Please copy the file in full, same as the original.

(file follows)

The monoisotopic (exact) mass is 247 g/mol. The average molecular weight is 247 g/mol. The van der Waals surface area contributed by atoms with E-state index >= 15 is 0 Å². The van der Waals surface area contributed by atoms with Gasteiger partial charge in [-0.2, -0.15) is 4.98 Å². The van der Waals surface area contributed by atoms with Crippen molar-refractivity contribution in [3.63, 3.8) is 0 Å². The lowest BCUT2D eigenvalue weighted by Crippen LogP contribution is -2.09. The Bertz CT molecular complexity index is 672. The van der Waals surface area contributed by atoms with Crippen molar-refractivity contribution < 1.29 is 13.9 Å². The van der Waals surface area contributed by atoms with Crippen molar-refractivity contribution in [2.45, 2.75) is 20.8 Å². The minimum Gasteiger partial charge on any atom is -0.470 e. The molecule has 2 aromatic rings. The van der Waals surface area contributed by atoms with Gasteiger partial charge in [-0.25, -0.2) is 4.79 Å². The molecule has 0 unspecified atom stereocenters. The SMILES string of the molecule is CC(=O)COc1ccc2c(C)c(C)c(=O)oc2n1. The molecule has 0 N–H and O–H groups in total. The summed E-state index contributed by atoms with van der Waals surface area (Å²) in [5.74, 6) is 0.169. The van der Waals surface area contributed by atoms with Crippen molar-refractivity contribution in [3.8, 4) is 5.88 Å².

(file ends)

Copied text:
The monoisotopic (exact) mass is 247 g/mol. The average molecular weight is 247 g/mol. The van der Waals surface area contributed by atoms with E-state index >= 15 is 0 Å². The van der Waals surface area contributed by atoms with Gasteiger partial charge in [-0.2, -0.15) is 4.98 Å². The van der Waals surface area contributed by atoms with Crippen molar-refractivity contribution in [3.63, 3.8) is 0 Å². The lowest BCUT2D eigenvalue weighted by Crippen LogP contribution is -2.09. The Bertz CT molecular complexity index is 672. The van der Waals surface area contributed by atoms with Crippen molar-refractivity contribution < 1.29 is 13.9 Å². The van der Waals surface area contributed by atoms with Crippen molar-refractivity contribution in [2.45, 2.75) is 20.8 Å². The minimum Gasteiger partial charge on any atom is -0.470 e. The molecule has 2 aromatic rings. The van der Waals surface area contributed by atoms with Gasteiger partial charge in [-0.25, -0.2) is 4.79 Å². The molecule has 0 unspecified atom stereocenters. The SMILES string of the molecule is CC(=O)COc1ccc2c(C)c(C)c(=O)oc2n1. The molecule has 0 N–H and O–H groups in total. The summed E-state index contributed by atoms with van der Waals surface area (Å²) in [5.74, 6) is 0.169. The van der Waals surface area contributed by atoms with Crippen molar-refractivity contribution in [3.8, 4) is 5.88 Å².